• $\begingroup$ FWIW in my experience in the notation "$f: A[...]\rightarrow B[...]$" the $[...]$s are the annotations, so "$f: \mathbb{R}\supseteq X\rightarrow X\supseteq\mathbb{R}$" would mean $f:\mathbb{R}\rightarrow X$. (BTW +1, it's a good question.) $\endgroup$ Jun 11, 2020 at 19:02
  • $\begingroup$ @NoahSchweber That is interesting, I did not know that this is a standard way of writing. Until now I only saw things like $X\supseteq U \rightarrow V \subseteq Y$ to remind us that $U \subseteq X, V \subseteq Y$, simply to keep in mind about which of the many Banach spaces we are talking right now (and keeping the arrow between the sets we are mapping). Thanks, I like the question as well ;) $\endgroup$ Jun 11, 2020 at 20:00
  • $\begingroup$ Oh, interesting - I've not seen that before. It's quite possible that's more common, my experience is definitely limited, I just find it a little hard to read. $\endgroup$ Jun 11, 2020 at 20:07

1 Answer 1


It seems my intuition was wrong. Indeed, such an example does exist. I always find it a bit strange when people answer their own question, but for once I'll do it myself (I did not know the answer when I posted the question and as you may see on my profile I do not use this as a cheat to gain reputation).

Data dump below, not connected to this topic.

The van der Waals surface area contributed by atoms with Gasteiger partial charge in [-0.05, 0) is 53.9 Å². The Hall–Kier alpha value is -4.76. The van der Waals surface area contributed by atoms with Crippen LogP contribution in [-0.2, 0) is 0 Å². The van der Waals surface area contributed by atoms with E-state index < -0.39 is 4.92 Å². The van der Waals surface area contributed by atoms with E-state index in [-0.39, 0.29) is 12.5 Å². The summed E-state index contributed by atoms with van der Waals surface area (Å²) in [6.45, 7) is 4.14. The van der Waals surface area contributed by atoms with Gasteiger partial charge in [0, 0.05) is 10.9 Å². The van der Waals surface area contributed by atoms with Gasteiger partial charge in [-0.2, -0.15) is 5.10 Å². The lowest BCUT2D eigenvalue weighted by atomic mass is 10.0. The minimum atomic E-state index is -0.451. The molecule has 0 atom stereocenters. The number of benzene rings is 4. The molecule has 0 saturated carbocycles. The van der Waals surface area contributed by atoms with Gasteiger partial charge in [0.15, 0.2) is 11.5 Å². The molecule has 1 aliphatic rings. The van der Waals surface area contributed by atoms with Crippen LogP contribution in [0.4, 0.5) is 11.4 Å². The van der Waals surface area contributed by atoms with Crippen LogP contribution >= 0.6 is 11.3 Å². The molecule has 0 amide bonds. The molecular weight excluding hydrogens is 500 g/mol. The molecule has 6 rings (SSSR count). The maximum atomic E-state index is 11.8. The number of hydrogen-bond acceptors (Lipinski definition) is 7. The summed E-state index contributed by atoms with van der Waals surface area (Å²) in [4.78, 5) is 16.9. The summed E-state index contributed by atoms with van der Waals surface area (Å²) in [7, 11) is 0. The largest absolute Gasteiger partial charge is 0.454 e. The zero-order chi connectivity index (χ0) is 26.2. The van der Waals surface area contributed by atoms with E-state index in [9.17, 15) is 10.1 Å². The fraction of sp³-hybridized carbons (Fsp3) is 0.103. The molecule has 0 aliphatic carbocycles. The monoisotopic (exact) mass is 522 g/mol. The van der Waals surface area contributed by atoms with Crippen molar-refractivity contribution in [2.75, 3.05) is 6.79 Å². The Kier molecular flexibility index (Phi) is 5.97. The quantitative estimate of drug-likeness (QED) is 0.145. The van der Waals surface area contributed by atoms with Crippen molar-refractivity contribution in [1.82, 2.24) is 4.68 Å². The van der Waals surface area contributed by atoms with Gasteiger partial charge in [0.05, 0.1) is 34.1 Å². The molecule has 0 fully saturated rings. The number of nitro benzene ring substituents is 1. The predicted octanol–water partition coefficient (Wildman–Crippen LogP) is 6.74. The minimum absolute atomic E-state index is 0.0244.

After some more thought I realized that one of the things that could go wrong is that the inverse function "sends points to infinity". Namely, if we had $$ Y= \{ 0 \} \cup \bigcup_{n\in \mathbb{N}_{\geq 1}} \left\{ \frac{1}{2^n}\left( 1 + \frac{1}{2} \right) \right\} \cup \bigcup_{n\in \mathbb{N}_{\geq 1}} \left\{ 2^n\left( 1 + \frac{1}{2} \right) \right\}, $$ then we could do some kind of "inversion" around $1$ while fixing the origin. Namely, we want for $n\in \mathbb{N}_{\geq 1}$ $$f(0):=0, \quad f\left( 2^n\left( 1 + \frac{1}{2} \right) \right) := \frac{1}{2^{n}}\left( 1 + \frac{1}{2} \right). $$ Then clearly the inverse of this function (if it was bijective) would be discontinuous at the origin. How to we make this bijective? We apply the trick that we can "create" or "destroy" a point if we add some converging sequence for it, simply by shifting along the sequence. Hence, we define $$ X= \{ 0 \} \cup \bigcup_{n\in \mathbb{N}_{\geq 1}} \left\{ \frac{1}{2^n}\left( 1 + \frac{1}{2^k} \right) \ : \ k\in \mathbb{N}_{\geq 1} \right\} \cup \bigcup_{n\in \mathbb{N}_{\geq 1}} \left\{ 2^n \left( 1 + \frac{1}{2^k} \right) \ : \ k\in \mathbb{N}_{\geq 1} \right\}. $$ We "shift into $\frac{1}{2^n}$" and "shift out of $2^n$". Namely, we define for all $n\in \mathbb{N}_{\geq 1}$ $$ f(0):= 0, \qquad f\left( \frac{1}{2^n} \right) := \frac{1}{2^n}, \qquad f\left( 2^n \right) := 2^n. $$ and $$ f\left( \frac{1}{2^n}\left( 1 + \frac{1}{2^k} \right) \right) := \frac{1}{2^n}\left( 1 + \frac{1}{2^{k+1}} \right), \qquad f\left( 2^n\left( 1 + \frac{1}{2^k} \right) \right) = \begin{cases} 2^n \left( 1 + \frac{1}{2^{k-1}} \right),& k\neq 1, \\ \frac{1}{2^n}\left( 1 + \frac{1}{2} \right),& k=1.\end{cases}$$ Thus, we found a continuous, bijective map $f: X \rightarrow X$ which is not a homeomorphism. And $X\subseteq \mathbb{R}$ is a closed set and thus complete.